There is a clip on YouTube, which, if you watch all the way to the end you will learn, is really just an extended ad for Jerry Springer's internet TV show. Sitting just shy of one million views, “I'm Happy I CutOff My Legs!” features a transabled* transwoman who did just that. As someone who is sympathetic towards trans people of every stripe and BIID I naturally look upon this as rather exploitive. However, in regards to Jerry Springer such claims to this effect in defense of any group are hardly new, especially so once we're off TV, and on the internet.
Jerry is a man who, when he sat down to tell the world the story of his life, felt that the best way to sum himself up was with a single word: Ringmaster. Clearly he seeks to draw a comparison between himself and the dapper gentlemen of days long since past who presided over the thrills and chills of a traveling circus. However, Jerry, unlike a ringmaster, does not preside over three rings of trained professionals displaying their talents, but a seemingly endless cavalcade of otherwise unremarkable people who for one reason or more fall outside the bounds of what is “normal”.
What I was struck by upon my first viewing was Jerry's use of pronouns. If you're not familiar with politics in gender variant sub-cultures, there is a great deal of fuss rightly raised over the proper use of pronouns and how we gender individuals. Jerry, despite his reputation, seemed more than happy to oblige. This small act of conciliation though comes right after saying, “The story on today's show could be the most bizarre story we've done in our fifteen year history.” Upon hearing this the audience begins to cheer and clap in anticipation. He goes on to say, “This is really crazy. My guest began wearing women's clothing at age twelve, and became a transsexual at age thirty five. But that's not the unusual part of this story.”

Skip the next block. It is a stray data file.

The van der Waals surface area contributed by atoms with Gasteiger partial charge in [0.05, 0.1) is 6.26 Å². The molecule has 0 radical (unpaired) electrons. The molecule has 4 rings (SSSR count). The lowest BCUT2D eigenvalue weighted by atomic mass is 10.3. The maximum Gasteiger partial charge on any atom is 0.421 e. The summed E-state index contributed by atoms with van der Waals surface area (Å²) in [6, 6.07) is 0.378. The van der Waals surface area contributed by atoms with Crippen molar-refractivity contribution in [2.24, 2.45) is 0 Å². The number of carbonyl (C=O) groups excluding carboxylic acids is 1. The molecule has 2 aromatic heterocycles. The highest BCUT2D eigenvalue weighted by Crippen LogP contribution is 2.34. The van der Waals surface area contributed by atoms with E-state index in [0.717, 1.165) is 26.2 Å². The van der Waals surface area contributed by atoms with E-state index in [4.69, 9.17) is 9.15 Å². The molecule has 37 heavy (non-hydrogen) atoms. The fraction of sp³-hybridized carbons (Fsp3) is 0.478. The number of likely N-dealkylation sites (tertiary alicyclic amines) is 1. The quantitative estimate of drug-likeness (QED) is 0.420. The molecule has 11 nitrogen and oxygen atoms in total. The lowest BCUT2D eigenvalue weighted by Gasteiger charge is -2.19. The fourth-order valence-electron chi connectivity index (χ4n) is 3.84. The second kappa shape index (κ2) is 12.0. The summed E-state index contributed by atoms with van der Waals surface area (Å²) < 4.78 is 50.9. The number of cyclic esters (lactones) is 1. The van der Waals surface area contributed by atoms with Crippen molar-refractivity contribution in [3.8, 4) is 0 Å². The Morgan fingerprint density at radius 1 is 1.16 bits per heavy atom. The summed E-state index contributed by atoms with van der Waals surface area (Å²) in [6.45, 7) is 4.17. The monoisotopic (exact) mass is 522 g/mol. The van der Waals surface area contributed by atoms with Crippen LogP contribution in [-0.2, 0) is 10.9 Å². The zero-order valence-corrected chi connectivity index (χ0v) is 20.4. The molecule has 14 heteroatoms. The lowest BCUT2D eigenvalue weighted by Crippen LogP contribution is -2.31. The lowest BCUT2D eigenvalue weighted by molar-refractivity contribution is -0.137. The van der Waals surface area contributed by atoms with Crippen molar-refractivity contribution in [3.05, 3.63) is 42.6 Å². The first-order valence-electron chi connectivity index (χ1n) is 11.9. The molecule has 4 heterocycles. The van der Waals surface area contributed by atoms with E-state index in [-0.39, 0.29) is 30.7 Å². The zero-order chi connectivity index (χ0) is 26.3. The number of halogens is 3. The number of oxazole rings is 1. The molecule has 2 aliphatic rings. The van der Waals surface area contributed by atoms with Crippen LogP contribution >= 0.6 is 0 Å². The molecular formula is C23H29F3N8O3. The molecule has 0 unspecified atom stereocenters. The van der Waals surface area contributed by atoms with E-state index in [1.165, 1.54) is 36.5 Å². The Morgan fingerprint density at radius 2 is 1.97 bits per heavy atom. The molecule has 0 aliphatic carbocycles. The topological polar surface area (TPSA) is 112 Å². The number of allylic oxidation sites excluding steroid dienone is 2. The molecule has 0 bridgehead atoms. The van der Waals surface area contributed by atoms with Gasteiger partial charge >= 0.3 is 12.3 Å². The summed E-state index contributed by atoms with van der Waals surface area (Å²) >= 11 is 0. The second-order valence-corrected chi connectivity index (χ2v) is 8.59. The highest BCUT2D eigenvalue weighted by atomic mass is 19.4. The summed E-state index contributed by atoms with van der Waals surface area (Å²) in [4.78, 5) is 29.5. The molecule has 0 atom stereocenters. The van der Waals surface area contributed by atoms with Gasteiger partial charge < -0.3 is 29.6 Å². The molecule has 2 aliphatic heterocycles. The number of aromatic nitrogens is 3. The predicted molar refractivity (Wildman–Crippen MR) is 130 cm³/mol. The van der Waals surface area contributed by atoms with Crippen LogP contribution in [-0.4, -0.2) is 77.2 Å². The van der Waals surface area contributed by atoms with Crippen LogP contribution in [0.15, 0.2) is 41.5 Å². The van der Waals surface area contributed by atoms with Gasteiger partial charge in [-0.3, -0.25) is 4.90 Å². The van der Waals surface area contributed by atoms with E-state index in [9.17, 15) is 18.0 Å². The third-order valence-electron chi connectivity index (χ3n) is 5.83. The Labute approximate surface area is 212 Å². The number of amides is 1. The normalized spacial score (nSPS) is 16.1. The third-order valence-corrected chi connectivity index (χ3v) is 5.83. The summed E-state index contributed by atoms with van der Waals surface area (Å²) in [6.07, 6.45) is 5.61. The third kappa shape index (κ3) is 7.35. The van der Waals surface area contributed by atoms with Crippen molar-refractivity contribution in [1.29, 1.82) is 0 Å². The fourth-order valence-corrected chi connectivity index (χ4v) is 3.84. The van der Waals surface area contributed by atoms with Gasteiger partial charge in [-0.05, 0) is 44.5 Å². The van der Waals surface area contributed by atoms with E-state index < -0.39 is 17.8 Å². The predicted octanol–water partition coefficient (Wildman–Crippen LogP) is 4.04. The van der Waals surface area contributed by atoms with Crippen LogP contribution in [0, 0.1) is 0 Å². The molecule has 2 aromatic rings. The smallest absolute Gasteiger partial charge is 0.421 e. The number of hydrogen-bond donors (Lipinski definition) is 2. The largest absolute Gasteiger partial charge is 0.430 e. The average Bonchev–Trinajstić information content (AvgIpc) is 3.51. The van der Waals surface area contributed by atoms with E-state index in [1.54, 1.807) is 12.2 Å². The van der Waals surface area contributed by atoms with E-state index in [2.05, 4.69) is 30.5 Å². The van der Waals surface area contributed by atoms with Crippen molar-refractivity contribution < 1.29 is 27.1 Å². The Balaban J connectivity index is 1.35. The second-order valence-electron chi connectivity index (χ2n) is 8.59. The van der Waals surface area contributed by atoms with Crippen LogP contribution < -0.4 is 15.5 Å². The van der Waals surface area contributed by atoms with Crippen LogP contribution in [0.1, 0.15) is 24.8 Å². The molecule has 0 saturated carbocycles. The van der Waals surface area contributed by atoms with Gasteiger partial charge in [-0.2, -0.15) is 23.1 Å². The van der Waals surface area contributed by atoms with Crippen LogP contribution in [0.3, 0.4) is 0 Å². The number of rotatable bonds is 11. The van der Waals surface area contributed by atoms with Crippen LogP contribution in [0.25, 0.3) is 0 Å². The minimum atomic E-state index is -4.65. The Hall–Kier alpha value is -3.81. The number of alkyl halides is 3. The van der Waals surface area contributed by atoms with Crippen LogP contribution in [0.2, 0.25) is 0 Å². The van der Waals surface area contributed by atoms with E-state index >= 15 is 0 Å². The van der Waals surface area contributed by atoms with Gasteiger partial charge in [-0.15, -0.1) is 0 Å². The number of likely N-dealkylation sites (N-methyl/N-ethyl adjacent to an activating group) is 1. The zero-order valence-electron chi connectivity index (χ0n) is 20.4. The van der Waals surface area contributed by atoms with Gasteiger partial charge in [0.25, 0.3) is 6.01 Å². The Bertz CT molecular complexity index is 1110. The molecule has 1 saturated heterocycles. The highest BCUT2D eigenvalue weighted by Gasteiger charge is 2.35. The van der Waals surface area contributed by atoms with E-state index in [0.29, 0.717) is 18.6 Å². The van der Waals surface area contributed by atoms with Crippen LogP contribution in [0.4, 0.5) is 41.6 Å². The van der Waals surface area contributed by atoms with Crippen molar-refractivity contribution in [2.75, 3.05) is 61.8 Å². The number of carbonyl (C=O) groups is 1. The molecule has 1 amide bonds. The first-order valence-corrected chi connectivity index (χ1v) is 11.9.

Jerry begins by letting the audience know that what he has to tell them is crazy. However, he has to clarify that cross dressing and transsexualism are not what is crazy about his guest. It feels awkwardly redundant to say this, but Jerry Springer's show has earned it's bread and butter by gleefully exploiting homophobic attitudes in American culture. You can see the smiles and laughter already bubbling up from the audience at the mention of gender variance. After fifteen years one could expect something like that to have become blandly repetitive, but apparently such is not the case.
What knits their brows together though is what he says next, “At the age of fourteen, she decided she didn't want her legs. So, one year ago she took a saw-” He cuts himself off here to retrieve a circular saw from a stage hand and begins to milk the crowd telling a joke and revving the tool before he continues. Raising the steel machine over his head, it's blade loudly spinning, he shouts, “So one year ago she took a saw just like this...and she cut off her own legs.”
I'm interested in how, while acknowledging that Sandra injured herself and that it is indeed behavior which deviates strongly from cross cultural norms, his attention is drawn not primarily to her motive. The highlights provided, which we must remember function ultimately as an advertisement for his show, spend the least amount of time focusing on this. I think it is through a close observation of the video that we may better understand what Jerry, his audience, and most importantly, the editors, find most fascinating.
Television is an audiovisual medium, but derives most of its impact from its visual aspect. Film scores are consciously designed to be unobtrusive, and indeed, the history of film begins with a succession of related images entirely absent of sound. Thus, I posit that we may gain a greater insight into the values, attitudes and intention at work here by paying closer attention to how the camera is used than to what is said. Actions, after all, speak louder than words.